Considering how so many women seem to flock to the bad boys, I don't exactly think that love is what they are missing.

'Twas a joke. "Bad boys" deserve a psychologist to teach them about individuality and respect.

Hugh Hefner, Mick Jagger, Bobby Brown and Donald Trump can be total a$$holes and still get women. You probably know jerky guys with no money at all who still have girlfriends galore. Even Hitler and Stalin managed to attract the babes..... :-\

I actually don't know guys like that because I don't make friends like that, but I do know girls who are attracted to "bad boys". They're also classified under "girls who have never had a boyfriend". Seriously. Every single one of them told me they had never been in a relationship. I've tried convincing him that dating dicks is not the same as dating people with dicks, but they don't seem to get it, so now I just shrug it off as psychological immaturity.
Title: Re: Guess what that word/phrase means in English
Post by: atheola on August 06, 2014, 06:50:41 PM
So this definition has morphed into a morality debate...sort of..  Round the tree and down the rabbit hole..  What's the definition?
Title: Re: Guess what that word/phrase means in English
Post by: One Above All on August 16, 2014, 03:45:39 AM
atheola and nogodsforme win.

I'm guessing 2nd & 3rd kind of like malice or malaise feeling crappy..

Next word: Índios

Meaning in English:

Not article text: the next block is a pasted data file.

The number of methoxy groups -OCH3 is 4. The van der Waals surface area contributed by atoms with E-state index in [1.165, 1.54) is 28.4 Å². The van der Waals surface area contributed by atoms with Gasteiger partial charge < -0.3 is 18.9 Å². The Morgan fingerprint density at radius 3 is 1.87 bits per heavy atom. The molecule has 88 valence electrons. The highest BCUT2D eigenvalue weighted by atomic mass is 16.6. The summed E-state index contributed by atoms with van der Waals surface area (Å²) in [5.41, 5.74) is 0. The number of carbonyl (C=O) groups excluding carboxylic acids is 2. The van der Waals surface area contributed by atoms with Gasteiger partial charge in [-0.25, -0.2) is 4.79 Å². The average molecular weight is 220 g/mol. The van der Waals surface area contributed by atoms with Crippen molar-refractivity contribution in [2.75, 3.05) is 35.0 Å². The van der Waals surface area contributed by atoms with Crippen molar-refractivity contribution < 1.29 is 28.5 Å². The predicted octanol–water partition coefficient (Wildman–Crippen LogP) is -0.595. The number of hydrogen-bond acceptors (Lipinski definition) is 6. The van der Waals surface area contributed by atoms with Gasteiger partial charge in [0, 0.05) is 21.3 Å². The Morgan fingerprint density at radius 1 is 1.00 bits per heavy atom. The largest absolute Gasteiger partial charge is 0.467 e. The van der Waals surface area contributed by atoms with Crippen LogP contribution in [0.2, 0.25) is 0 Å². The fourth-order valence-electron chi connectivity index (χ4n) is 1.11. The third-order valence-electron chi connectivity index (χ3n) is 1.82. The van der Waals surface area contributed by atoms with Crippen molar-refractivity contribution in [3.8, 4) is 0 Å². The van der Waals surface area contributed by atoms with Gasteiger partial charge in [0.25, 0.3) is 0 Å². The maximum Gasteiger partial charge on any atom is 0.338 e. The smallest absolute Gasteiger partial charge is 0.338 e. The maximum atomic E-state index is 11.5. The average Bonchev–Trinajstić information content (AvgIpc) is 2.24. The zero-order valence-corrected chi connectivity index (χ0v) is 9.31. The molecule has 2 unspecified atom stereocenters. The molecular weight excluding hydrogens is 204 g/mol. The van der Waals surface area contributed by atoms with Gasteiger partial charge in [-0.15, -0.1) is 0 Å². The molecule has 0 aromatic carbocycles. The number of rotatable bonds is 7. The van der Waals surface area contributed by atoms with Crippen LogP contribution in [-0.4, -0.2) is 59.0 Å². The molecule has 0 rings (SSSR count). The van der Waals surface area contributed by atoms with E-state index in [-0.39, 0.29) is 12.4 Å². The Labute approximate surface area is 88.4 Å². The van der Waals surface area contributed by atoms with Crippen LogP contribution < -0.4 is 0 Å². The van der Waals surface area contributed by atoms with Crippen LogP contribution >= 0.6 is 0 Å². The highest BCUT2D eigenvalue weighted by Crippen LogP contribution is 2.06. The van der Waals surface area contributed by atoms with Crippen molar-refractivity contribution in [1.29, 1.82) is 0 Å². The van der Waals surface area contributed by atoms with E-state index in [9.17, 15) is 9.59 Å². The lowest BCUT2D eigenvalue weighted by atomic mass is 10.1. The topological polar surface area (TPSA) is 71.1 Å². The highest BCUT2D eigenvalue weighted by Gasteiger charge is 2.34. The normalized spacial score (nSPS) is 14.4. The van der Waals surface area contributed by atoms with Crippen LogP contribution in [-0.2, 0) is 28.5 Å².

Title: Re: Guess what that word/phrase means in English
Post by: nogodsforme on August 17, 2014, 10:10:20 PM
I'm on a roll! Indios means Indians.
Title: Re: Guess what that word/phrase means in English
Post by: atheola on August 19, 2014, 09:50:52 AM
Hoosiers!  ;D
Title: Re: Guess what that word/phrase means in English
Post by: One Above All on August 21, 2014, 03:04:50 PM
Anyone else?
Title: Re: Guess what that word/phrase means in English
Post by: atheola on August 21, 2014, 03:12:26 PM
Hindi?
Title: Re: Guess what that word/phrase means in English
Post by: Defiance on August 21, 2014, 03:39:10 PM
Indiansz
Title: Re: Guess what that word/phrase means in English
Post by: nogodsforme on August 21, 2014, 03:41:56 PM
Hoosiers!  ;D

Hooters?
https://www.hooters.com/Home/Default.aspx

Oh, never mind. Stupid throwback to the Playboy bunny era.....
Title: Re: Guess what that word/phrase means in English
Post by: One Above All on August 21, 2014, 05:08:52 PM
Everyone loses. The answer was "None of the above". Did you think I kept including that option just for kicks? ;)
"Índios" actually means "Native Americans". Remember how they used to be called "Indians" in English, due to a "slight" miscalculation as to where the settlers had arrived? Yeah, see, in Portuguese, we call them "Índios", and we call Indians "Indianos".